Wednesday, 18 May 2022

Carpenter Brut - The Widow Maker feat. Alex Westaway

Sorcerer Rogier by Muraena

CORP81 - Was Here

YOUTH 83 - Slow Stride

The Abyss - Special Edition



The Abyss is a cacophony of drips. Anxiety rolls off the film in waves; the viewer made to feel the cold, pruning, ache that comes with occupying a leaky metal box that has been sunken into the pit of the ocean. Tasked with providing a base of operations for Michael Biehn's jittery SEAL rescue team when an American nuclear submarine goes bottom up, Ed Harris' Bud Brigman, and the crew of the Deep Core experimental drill platform, suffer their way through a steady stream of escalating dangers. The personal hell of having to share a collapsing space with an inflexible ex-wife he's still very much in love with - Mary Elizabeth Mastrantonio's Dr Lindsey Brigman - turns out to be a minor discomfort for Bud when compared to the litany of hazards that await them all beneath the waves. A flooded Ohio-class tomb gives way to a series of close encounters compounded by swirling topside storms, a spiralling international crisis, and a dead-eyed psychopath who has taken possession of a Trident warhead. 

Rather than contrive a film's worth of interjecting hazards, writer-director James Cameron wrings drama out of his established milieu: bad oxygen tank mixes cause comas in the early going, while bulkheads buckle and burst when placed under incredible pressures as we plummet into the second act. These disasters don't present as contrivance either, they are a checklist of worst-case scenarios. The nightmare thoughts that have, quite obviously, crept in while Cameron was himself living through his own, practical, research. Every calamity feels strangely inevitable, the logical outcome of the film's obstinately perilous circumstances. Even Biehn's Lt Coffey, although happy to follow whatever apocalyptic orders are beamed down to him from his bloodthirsty superiors, explicitly suffers through a neurological episode caused by the intense physical strain of diving, then maintaining, the human body at so deep a depth. Typically a sensitive, even romantic, proposition in Cameron's other films, this Biehn performance exists at the other end of the emotional scale. Coffey is tremulous and chlorine-stained; a highly strung soldier attempting to power through a failing physical and mental state by repeatedly drawing a boot knife across his own forearm. 

As great as Biehn is, the film belongs to Harris and Mastrantonio. The hysteria their later scenes generate is so strong - so violently and nakedly distressing - that they actually end up unbalancing the film, vanquishing CG sequences that explicitly entertain the total destruction of mankind. This being a James Cameron film, The Abyss does not have just one finale. A tense submarine chase resolves to the estranged Brigmans trapped in a flooded, sparking, submersible. With one oxygen mask and tank between them, the decision is made - by Lindsey - to allow herself to drown while Bud tows her body back to the remains of the Deep Core. Harris screams and slaps his way through a seemingly hopeless resuscitation, the actor appearing to purge himself of the nervous breakdown-level exasperations associated with shooting a special effects film while genuinely submerged in stinging water. Everything that follows feels like a winding, superfluous, comedown by comparison. The scale of potential destruction may have increased massively - as well as having a sunken nuclear warhead in play, this Special extended Edition ratchets up the Cold War tensions and introduces the threat of mile-high tidal waves - but the claustrophobic terror we intruded upon earlier has been settled and, to a degree, dispelled. Lindsey and Bud have already reconciled.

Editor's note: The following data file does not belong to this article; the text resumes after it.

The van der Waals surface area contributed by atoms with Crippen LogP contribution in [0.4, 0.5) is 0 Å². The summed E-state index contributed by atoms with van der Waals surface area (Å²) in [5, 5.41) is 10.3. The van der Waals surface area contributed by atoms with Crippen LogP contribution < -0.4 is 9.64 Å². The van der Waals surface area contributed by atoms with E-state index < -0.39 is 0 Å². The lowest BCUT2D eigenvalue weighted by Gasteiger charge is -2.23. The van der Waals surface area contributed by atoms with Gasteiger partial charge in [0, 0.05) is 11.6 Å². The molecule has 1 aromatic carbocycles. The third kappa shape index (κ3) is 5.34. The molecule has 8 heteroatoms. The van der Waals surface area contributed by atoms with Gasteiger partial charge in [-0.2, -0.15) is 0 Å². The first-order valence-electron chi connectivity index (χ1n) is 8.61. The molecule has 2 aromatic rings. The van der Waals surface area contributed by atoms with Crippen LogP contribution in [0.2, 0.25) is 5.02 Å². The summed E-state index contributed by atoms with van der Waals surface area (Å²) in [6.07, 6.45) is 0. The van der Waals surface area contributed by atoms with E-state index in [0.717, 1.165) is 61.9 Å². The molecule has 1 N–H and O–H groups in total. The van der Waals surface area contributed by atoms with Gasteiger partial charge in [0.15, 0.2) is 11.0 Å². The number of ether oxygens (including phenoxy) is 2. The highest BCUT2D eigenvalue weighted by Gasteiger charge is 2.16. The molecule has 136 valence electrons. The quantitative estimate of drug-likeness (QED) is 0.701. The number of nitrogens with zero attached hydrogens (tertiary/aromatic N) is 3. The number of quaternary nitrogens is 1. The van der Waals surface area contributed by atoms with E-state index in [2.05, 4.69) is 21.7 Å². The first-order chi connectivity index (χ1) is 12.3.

Wednesday, 11 May 2022

Spider-Man by Giannis Milonogiannis

John Dunder - Redshifted

ALISON & Hotel Pools - Stellar

The Sadness



What The Sadness lacks in plot it more than makes up for in pulsing viscera. Set in pandemic era Taiwan, writer-director Rob Jabbaz's film stalks the well-trodden path of two disentangled lovers fighting their way back to each other while the world falls apart. Berant Zhu's Jim and Regina Lei's Katie are the young co-habiting couple who find themselves at the opposite ends of Taipei when a highly contagious sniffle suddenly mutates into the catalyst for ultraviolent mayhem. The Sadness differentiates itself from the rest of the endlessly shuffling pack by shifting the undead's focus from pure calories to a kind of consumption that views other people in transactional or material terms. The goal then is for these zombies to make playthings of the uninfected: they tease and torture their prey, delighting in the horrifying power they hold over other people's bodies. 

Neither Jim nor Katie is afforded any real depth in The Sadness. Jabbaz's film preferring to consider the actors and their characters in purely utilitarian terms - both are simply good-looking focal points for the incoming waves of terror. In fact, the role through which we receive the most insight into this bubbling frenzy is Tzu-Chiang Wang's ominous Businessman. Initially encountered as a pestering presence on a packed commuter train, Businessman's mumblings quickly transform from a lonely, inexpert, attempt to trap Katie in a conversation to a frothing, stated, desire to rape her. He never shuts up, verbalising and even acting out every terrible thought that flickers across his mind. This explicit threat of sexual violence is woven throughout Jabbaz's film, positioned as the direct result of diseased brains that are no longer able to filter or thwart their invasive thoughts. The Sadness is a despairing film then, one in which the male example of the human animal is firmly, and repeatedly, contextualised in hopelessly predatory terms.